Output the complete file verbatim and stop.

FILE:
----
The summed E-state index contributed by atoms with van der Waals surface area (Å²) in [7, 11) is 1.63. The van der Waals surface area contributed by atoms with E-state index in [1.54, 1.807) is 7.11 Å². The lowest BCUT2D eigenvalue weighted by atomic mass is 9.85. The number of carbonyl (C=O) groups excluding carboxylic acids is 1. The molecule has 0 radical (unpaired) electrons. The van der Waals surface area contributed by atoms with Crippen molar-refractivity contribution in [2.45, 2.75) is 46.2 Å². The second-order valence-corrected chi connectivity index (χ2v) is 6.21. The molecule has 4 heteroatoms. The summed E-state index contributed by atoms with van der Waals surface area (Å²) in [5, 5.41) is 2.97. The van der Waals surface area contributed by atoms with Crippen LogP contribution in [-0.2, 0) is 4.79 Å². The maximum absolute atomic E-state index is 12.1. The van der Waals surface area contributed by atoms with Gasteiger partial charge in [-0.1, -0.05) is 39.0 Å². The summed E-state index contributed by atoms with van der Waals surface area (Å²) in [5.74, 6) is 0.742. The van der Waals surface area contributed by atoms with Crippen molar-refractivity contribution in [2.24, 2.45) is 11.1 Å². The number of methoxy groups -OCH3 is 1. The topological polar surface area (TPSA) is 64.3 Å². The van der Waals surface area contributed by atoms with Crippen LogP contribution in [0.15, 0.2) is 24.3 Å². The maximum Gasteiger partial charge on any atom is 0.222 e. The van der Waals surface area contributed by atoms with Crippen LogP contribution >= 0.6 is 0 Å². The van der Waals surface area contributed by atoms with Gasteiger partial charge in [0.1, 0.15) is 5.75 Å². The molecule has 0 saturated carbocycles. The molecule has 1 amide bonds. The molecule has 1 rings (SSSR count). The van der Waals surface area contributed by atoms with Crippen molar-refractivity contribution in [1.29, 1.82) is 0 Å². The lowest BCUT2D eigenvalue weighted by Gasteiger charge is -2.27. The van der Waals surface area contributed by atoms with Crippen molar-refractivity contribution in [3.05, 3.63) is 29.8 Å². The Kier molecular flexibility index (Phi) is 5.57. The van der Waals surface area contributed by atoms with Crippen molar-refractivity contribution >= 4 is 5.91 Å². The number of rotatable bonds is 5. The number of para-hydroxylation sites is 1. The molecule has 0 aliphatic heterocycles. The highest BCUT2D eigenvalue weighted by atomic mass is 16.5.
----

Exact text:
The summed E-state index contributed by atoms with van der Waals surface area (Å²) in [7, 11) is 1.63. The van der Waals surface area contributed by atoms with E-state index in [1.54, 1.807) is 7.11 Å². The lowest BCUT2D eigenvalue weighted by atomic mass is 9.85. The number of carbonyl (C=O) groups excluding carboxylic acids is 1. The molecule has 0 radical (unpaired) electrons. The van der Waals surface area contributed by atoms with Crippen molar-refractivity contribution in [2.45, 2.75) is 46.2 Å². The second-order valence-corrected chi connectivity index (χ2v) is 6.21. The molecule has 4 heteroatoms. The summed E-state index contributed by atoms with van der Waals surface area (Å²) in [5, 5.41) is 2.97. The van der Waals surface area contributed by atoms with Crippen LogP contribution in [-0.2, 0) is 4.79 Å². The maximum absolute atomic E-state index is 12.1. The van der Waals surface area contributed by atoms with Gasteiger partial charge in [-0.1, -0.05) is 39.0 Å². The summed E-state index contributed by atoms with van der Waals surface area (Å²) in [5.74, 6) is 0.742. The van der Waals surface area contributed by atoms with Crippen molar-refractivity contribution in [2.24, 2.45) is 11.1 Å². The number of methoxy groups -OCH3 is 1. The topological polar surface area (TPSA) is 64.3 Å². The van der Waals surface area contributed by atoms with Crippen LogP contribution in [0.15, 0.2) is 24.3 Å². The maximum Gasteiger partial charge on any atom is 0.222 e. The van der Waals surface area contributed by atoms with Crippen LogP contribution >= 0.6 is 0 Å². The van der Waals surface area contributed by atoms with Gasteiger partial charge in [0.1, 0.15) is 5.75 Å². The molecule has 0 saturated carbocycles. The molecule has 1 amide bonds. The molecule has 1 rings (SSSR count). The van der Waals surface area contributed by atoms with Crippen molar-refractivity contribution in [1.29, 1.82) is 0 Å². The lowest BCUT2D eigenvalue weighted by Gasteiger charge is -2.27. The van der Waals surface area contributed by atoms with Crippen molar-refractivity contribution in [3.05, 3.63) is 29.8 Å². The Kier molecular flexibility index (Phi) is 5.57. The van der Waals surface area contributed by atoms with Crippen molar-refractivity contribution >= 4 is 5.91 Å². The number of rotatable bonds is 5. The number of para-hydroxylation sites is 1. The molecule has 0 aliphatic heterocycles. The highest BCUT2D eigenvalue weighted by atomic mass is 16.5.